CIRCLESOFCHANGE

Accepting My Body During Women's History Month

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Meaghan Allyn
Warrior for Change
Allyn Foundation


WHAT INSPIRED YOU TO CHANGE THE CONVERSATIONS OUR CULTURE HAS AROUND HEALTH/ BEAUTY/ BODIES?             

I didn’t appreciate the power of our health and wellness "belief" until I was pretty deep in my disorder.  

Part of my problem was that I refused to believe I was affected by our national conversations about beauty and image.

I liked to think of myself as a strong feminist, and as such, I was somehow "above" these fixed, media-driven ideals. The reality was that these conversations did affect me, and entered into my thoughts and behaviors in very subtle, almost subconscious ways. 

It wasn’t until I took a step back and sought treatment that I was able to come face-to-face with some of my more destructive beliefs about health and wellness, and how these beliefs were shaped by the people and city around me. 

You can identify as a feminist and still feel the pressure of external ideas about perfectionism and health. I’ve been inspired to call it out in myself, instead of denying the influence of these conversations.

I think it’s only through acknowledging these beliefs and how they effect your thinking that we’re able to change the way we view ourselves and our world.

It’s like crossing a river: you’ve got to appreciate the power of a raging river at your feet, and be willing to get a little uncomfortable, if you’re going to make it to the other side and move forward.                                         

HOW DOES THAT UNFOLD IN YOUR LIFE AND YOUR WORK?    

Like many other people, I’ve struggled a lot with rigidity and perfectionism.

I thought for a long time that there was a single "right" path to success, and that I’d be a lazy failure if I deviated off that path.

A big part of recovery for me has been embracing the grey, the messiness of life (much easier said than done!). I’ve also thought a lot about what actually works for me, instead of relying on external standards to judge myself. I’m very fortunate in that I was able to adopt a more flexible work schedule, and move away from the high stress of city living back to a quieter environment.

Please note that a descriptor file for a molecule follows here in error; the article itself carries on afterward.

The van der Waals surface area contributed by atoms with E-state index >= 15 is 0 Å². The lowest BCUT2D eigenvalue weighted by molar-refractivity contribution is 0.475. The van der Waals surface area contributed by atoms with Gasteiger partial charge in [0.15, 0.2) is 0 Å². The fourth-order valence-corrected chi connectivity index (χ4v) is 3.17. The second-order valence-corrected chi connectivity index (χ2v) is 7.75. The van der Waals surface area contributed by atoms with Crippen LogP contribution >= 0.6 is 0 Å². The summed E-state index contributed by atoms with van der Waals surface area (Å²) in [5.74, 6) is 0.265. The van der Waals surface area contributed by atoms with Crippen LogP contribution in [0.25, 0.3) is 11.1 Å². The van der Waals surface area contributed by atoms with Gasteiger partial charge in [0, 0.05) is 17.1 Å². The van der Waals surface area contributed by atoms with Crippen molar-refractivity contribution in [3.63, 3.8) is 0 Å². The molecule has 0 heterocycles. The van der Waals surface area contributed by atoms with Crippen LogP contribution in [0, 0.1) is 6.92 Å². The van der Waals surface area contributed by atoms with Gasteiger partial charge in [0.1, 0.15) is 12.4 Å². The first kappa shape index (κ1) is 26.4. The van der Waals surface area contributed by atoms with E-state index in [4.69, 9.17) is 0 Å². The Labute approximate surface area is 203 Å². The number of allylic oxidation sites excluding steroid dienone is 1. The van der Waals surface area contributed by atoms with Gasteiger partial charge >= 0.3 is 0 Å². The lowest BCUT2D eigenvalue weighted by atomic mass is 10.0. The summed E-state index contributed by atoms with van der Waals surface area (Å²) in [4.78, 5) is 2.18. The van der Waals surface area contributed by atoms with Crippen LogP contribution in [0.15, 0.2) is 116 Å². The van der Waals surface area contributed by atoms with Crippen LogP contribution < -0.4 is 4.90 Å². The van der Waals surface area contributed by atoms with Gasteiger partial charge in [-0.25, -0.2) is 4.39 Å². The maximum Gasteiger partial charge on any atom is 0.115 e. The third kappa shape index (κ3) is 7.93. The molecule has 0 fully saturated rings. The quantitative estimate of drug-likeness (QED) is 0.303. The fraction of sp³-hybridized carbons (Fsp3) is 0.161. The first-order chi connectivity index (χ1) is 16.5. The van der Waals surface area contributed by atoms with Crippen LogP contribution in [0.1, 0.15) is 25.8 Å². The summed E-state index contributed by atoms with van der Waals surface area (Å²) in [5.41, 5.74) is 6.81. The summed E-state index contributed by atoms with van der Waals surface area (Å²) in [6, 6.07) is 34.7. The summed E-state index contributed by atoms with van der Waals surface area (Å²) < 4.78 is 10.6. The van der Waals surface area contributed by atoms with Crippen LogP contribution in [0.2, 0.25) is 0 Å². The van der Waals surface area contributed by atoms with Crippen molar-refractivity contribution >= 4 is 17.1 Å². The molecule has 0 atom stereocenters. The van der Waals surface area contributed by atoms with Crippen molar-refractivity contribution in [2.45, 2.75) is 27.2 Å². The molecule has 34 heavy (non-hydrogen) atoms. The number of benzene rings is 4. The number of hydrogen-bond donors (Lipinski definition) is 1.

I really try to ask myself, regularly, what I actually WANT to do and compare it to what I feel like I should do. Some days are better than others! 

WHAT WAS ONE OF THE FIRST STEPS YOU TOOK TOWARD BODY ACCEPTANCE?

I was living from a place of denial and body disconnection for a while. Paradoxically, one of the things that helped me start to accept my body and my body’s unique needs was talking about my insecurities with other people!

I’ll always remember talking to my mom about what it was like for her when her body changed after having kids.

It was the first time I heard her talk about feeling uncomfortable and disappointed in her own body. This was a revelation to me: that a superwoman in my life could struggle with body acceptance just as much as the next person. 

One of the things I’m still working on is accepting my body’s needs for rest and moderation. I’ve thought a lot about an Audrey Lorde quote, which goes something along the lines of, “Caring for myself is not indulgence, it is self-preservation.”

IN THE SPIRIT OF WOMEN’S HISTORY MONTH, WHO HAS INSPIRED YOU AND WHY?

I’m hugely inspired by my parents and my Nana.

On a more universal scale, I’m a huge Cheryl Strayed fan. She wrote the memoir "Wild" and is also the author behind the advice column "Dear Sugar." She’s so honest about herself that it makes you uncomfortable at times, yet she uses that honesty as a mechanism for self-forgiveness. And she’s an incredible writer! 

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MEAGHAN ALLYN

WARRIOR FOR CHANGE